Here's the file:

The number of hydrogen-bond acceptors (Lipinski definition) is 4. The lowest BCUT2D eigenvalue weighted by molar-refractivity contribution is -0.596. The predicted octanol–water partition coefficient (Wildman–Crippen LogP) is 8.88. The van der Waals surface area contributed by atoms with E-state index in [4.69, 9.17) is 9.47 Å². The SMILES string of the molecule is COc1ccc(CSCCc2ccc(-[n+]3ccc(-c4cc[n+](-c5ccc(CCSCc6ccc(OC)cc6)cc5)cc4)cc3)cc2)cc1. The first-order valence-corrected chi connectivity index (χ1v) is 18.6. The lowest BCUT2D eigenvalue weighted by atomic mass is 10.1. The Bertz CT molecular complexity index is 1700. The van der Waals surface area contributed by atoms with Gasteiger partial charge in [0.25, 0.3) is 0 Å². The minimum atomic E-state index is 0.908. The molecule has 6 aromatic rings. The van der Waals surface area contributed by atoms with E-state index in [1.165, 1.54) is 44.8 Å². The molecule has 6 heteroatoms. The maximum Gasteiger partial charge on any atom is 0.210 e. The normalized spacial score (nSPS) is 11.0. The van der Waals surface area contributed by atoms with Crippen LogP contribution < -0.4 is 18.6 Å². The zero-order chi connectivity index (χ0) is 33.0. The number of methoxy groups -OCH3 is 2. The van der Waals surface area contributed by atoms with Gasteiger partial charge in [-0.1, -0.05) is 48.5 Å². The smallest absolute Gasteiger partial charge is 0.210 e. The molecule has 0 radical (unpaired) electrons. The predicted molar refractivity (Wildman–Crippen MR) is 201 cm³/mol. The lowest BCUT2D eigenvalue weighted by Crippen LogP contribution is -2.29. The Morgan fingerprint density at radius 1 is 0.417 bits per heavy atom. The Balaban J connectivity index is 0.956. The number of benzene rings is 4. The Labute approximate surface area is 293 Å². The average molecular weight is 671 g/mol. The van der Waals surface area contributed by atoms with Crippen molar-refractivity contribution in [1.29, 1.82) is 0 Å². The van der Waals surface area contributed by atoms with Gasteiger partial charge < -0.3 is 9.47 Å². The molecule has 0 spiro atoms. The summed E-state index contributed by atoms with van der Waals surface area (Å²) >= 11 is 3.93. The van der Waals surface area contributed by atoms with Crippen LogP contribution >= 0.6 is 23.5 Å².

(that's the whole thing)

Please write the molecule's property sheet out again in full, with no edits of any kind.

The number of hydrogen-bond acceptors (Lipinski definition) is 4. The lowest BCUT2D eigenvalue weighted by molar-refractivity contribution is -0.596. The predicted octanol–water partition coefficient (Wildman–Crippen LogP) is 8.88. The van der Waals surface area contributed by atoms with E-state index in [4.69, 9.17) is 9.47 Å². The SMILES string of the molecule is COc1ccc(CSCCc2ccc(-[n+]3ccc(-c4cc[n+](-c5ccc(CCSCc6ccc(OC)cc6)cc5)cc4)cc3)cc2)cc1. The first-order valence-corrected chi connectivity index (χ1v) is 18.6. The lowest BCUT2D eigenvalue weighted by atomic mass is 10.1. The Bertz CT molecular complexity index is 1700. The van der Waals surface area contributed by atoms with Gasteiger partial charge in [0.25, 0.3) is 0 Å². The minimum atomic E-state index is 0.908. The molecule has 6 aromatic rings. The van der Waals surface area contributed by atoms with E-state index in [1.165, 1.54) is 44.8 Å². The molecule has 6 heteroatoms. The maximum Gasteiger partial charge on any atom is 0.210 e. The normalized spacial score (nSPS) is 11.0. The van der Waals surface area contributed by atoms with Crippen LogP contribution < -0.4 is 18.6 Å². The zero-order chi connectivity index (χ0) is 33.0. The number of methoxy groups -OCH3 is 2. The van der Waals surface area contributed by atoms with Gasteiger partial charge in [-0.1, -0.05) is 48.5 Å². The smallest absolute Gasteiger partial charge is 0.210 e. The molecule has 0 radical (unpaired) electrons. The predicted molar refractivity (Wildman–Crippen MR) is 201 cm³/mol. The lowest BCUT2D eigenvalue weighted by Crippen LogP contribution is -2.29. The Morgan fingerprint density at radius 1 is 0.417 bits per heavy atom. The Balaban J connectivity index is 0.956. The number of benzene rings is 4. The Labute approximate surface area is 293 Å². The average molecular weight is 671 g/mol. The van der Waals surface area contributed by atoms with Crippen molar-refractivity contribution in [1.29, 1.82) is 0 Å². The van der Waals surface area contributed by atoms with Gasteiger partial charge < -0.3 is 9.47 Å². The molecule has 0 spiro atoms. The summed E-state index contributed by atoms with van der Waals surface area (Å²) >= 11 is 3.93. The van der Waals surface area contributed by atoms with Crippen LogP contribution >= 0.6 is 23.5 Å².